New Virginia offensive coordinator Bill Lazor preaches precision, collaboration
CHARLOTTESVILLE - For Bill Lazor, Virginia's first-year offensive coordinator, precision remains a constant key. It's an expectation he holds for his players, his colleagues and himself.
If all goes according to plan, the trait eventually will serve as a defining characteristic of the offense Lazor has been charged with reviving. But he understands that it will be what he calls "a slow growth process."
When he joined first-year Coach Mike London's staff in January, Lazor took over a Cavaliers offense that ranked among the nation's worst in scoring (105th), rushing (112th), passing (105th) and total yardage (118th). And so for the past eight months he has set forth installing a pro-style offense based on timing, speed and execution.
The task of reversing Virginia's offensive fortunes is far from complete, but if nothing else, Lazor has established the foundation on which his unit will be built.
"He's a perfectionist," junior wide receiver Kris Burd said. "He strives on the little things, you know, making sure you're at the right depth, making sure you've got the right technique. Regardless of it's a good outcome of the play or a bad outcome, he's always going to let you know what you can do better."
Burd said that early on during training camp, one of Virginia's wide receivers caught a touchdown pass, which typically would be cause for celebration. After all, the Cavaliers threw all of eight touchdown passes in 2009.
But when Burd looked over, he saw Lazor "fussing" at the quarterback for throwing the ball to that particular receiver because the receiver had run the wrong route.
Lazor conducted film study with members of the offense before and after each practice during the 12 "install days" of training camp. Meticulous with his wording, Lazor broke down series of plays the unit executed well, as well as those that needed improvement. "Everything is just a progression," redshirt freshman wide receiver Kevin Royal said.
Such scrupulous preparation has carried Lazor through each of his coaching stops. As the quarterbacks coach for the NFL's Seattle Seahawks the past two years, Lazor frequently would discuss and study clock management with the team's defensive line coach, Dan Quinn. The pair would mine through game film of other NFL teams and formulate different methods of handling the clock under various circumstances.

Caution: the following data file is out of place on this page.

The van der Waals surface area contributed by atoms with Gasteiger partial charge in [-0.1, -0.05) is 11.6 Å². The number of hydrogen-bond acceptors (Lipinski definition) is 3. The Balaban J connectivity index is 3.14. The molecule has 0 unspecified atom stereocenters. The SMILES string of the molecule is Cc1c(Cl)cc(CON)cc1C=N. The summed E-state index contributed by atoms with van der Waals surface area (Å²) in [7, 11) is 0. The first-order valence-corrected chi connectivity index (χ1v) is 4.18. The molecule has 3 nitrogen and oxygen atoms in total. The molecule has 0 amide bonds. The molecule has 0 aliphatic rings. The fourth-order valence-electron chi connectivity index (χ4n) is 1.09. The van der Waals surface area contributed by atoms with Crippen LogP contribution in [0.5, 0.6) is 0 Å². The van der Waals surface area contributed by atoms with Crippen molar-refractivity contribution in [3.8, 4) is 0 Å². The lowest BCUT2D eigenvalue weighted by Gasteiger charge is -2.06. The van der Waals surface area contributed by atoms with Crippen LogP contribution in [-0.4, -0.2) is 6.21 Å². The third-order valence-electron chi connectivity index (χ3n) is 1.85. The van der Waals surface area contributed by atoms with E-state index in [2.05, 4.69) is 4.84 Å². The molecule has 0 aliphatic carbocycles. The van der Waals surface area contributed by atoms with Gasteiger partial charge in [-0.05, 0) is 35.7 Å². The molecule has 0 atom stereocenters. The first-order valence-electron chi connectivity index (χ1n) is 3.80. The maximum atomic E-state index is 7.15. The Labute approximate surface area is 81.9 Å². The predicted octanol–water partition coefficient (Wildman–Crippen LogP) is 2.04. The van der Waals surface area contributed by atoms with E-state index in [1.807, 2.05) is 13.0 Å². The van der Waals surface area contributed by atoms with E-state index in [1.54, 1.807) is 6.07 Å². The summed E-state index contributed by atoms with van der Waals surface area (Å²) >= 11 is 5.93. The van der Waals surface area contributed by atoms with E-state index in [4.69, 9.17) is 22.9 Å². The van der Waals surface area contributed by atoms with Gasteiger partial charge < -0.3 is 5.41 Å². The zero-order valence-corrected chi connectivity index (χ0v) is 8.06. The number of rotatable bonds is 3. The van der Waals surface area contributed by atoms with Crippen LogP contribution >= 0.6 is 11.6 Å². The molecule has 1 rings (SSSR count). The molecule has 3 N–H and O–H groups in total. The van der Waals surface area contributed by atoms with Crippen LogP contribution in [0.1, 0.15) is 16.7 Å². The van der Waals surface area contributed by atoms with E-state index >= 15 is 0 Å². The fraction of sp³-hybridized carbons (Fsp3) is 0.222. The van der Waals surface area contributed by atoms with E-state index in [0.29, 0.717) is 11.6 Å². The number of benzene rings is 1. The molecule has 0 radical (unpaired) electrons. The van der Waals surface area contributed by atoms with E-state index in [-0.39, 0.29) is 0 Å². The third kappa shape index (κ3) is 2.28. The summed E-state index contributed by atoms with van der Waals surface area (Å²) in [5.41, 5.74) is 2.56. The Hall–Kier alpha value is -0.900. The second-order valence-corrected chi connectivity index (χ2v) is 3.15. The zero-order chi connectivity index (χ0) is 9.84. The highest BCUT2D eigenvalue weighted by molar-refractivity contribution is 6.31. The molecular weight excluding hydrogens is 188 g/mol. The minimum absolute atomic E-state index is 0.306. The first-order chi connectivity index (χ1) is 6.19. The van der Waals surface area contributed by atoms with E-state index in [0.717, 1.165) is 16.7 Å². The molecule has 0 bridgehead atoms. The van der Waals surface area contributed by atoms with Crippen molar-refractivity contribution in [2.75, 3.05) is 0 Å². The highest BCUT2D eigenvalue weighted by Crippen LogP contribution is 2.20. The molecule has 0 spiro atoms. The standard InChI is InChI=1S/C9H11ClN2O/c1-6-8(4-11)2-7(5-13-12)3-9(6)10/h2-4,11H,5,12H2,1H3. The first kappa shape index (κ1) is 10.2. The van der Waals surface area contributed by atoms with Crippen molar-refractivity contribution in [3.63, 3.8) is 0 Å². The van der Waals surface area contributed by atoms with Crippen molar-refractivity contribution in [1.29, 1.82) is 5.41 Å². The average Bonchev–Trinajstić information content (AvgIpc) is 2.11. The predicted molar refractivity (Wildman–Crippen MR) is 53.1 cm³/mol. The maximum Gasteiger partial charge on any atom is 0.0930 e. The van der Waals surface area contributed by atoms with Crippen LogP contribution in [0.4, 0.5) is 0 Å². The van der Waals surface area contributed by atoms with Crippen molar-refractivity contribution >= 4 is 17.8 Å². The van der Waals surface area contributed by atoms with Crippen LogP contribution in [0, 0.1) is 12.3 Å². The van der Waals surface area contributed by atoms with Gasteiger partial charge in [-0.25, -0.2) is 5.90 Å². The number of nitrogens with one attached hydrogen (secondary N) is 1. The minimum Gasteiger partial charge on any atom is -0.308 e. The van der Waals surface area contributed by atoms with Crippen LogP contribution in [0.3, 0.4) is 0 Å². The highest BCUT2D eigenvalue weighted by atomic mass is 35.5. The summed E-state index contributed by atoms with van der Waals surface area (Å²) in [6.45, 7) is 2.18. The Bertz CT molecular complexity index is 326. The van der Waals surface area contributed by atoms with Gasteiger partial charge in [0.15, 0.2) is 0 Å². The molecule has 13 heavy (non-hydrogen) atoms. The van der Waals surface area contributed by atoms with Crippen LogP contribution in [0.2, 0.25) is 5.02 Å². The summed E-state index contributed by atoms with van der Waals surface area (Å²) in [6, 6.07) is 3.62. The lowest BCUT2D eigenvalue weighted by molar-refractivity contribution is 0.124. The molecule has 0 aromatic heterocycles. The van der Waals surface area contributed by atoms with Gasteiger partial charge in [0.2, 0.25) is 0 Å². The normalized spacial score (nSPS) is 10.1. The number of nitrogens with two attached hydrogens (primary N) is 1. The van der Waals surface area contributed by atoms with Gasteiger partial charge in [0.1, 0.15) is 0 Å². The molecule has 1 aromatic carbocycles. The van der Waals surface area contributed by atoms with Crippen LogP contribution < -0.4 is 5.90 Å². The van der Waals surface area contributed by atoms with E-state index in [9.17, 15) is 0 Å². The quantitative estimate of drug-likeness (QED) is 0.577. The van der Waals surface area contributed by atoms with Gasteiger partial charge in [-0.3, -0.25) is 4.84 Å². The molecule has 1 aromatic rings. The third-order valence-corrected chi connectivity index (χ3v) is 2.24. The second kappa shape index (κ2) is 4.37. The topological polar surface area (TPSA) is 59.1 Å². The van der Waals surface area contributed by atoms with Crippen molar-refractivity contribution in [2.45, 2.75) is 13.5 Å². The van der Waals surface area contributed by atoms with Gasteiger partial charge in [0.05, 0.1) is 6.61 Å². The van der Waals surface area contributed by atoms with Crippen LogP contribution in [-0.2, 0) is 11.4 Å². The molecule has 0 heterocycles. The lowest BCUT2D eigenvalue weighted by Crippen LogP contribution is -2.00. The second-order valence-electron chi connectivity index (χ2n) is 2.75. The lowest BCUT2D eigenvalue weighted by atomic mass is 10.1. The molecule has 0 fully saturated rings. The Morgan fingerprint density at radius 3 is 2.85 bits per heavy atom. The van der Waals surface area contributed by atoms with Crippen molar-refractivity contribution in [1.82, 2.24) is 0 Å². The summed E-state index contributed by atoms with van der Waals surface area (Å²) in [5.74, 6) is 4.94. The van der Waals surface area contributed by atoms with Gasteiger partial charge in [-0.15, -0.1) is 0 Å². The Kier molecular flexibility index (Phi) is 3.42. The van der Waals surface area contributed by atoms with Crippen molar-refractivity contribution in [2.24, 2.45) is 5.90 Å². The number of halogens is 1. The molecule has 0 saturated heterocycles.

"And not just the traditional, 'Okay, it's a two-minute situation; you're down by three,' but maybe 1 minute 18 [seconds] and you're down by eight. Do you run out of time first or downs first? How can you use the sideline? How many timeouts are there?" said Quinn, who also worked with London at William & Mary in 1994. "For U-Va. to have a guy like that who really not only understands the scheme part of it, but also the situation football, which I know Mike is big on, I think it's a big plus."
Lazor said his stops along the way, and such collaboration with other coaches and players, have been an integral part of his "slow growth" as a coach. "Number one, you get it through experience," he said. "And the other way is that you have to be open to learning from other people."
The current situation for Lazor - who also served as the quarterbacks coach for the Washington Redskins from 2004 to 2007 - requires him to work closely with Virginia's stable of primarily inexperienced quarterbacks. Aside from fifth-year senior Marc Verica, none of Virginia's other quarterbacks has taken a snap in a collegiate game. The three backups beneath Verica on the Cavaliers' depth chart include a redshirt freshman (Ross Metheny) and two freshmen (Michael Rocco and Michael Strauss).
Lazor said that many times he enters a drill or a play in practice knowing there's a good chance one of his young quarterbacks is going to make the wrong decision or not execute properly. And while he perpetually experiments with different teaching techniques, Lazor - who was a three-year starting quarterback at Cornell in the early 1990s - said that often the most effective way for an inexperienced signal caller to learn is by letting them make mistakes.
And when the errors occur, Lazor works uniquely with each quarterback to make the necessary adjustments. It's a skill former Cornell coach Jim Hofher - who now serves as the offensive coordinator at Delaware - noticed Lazor possessed even when Lazor was a graduate assistant on his staff. Hofher said Lazor's continually growing offensive knowledge enables him to tell his players what they need to know in a manner they can digest.
"With each guy, you have to find the exact right way to say it," Lazor said. "Find the very best way to say something. And you write that way down, and that's what you put in the playbook. Best way in the least amount of words that gives the most information in the clearest way. And then you might have a guy you're coaching who just doesn't see it the same way you do, so with him you've just got to tweak the way you say it and find that little button, that little trigger for him that helps him see. And it is ongoing, and it's every day."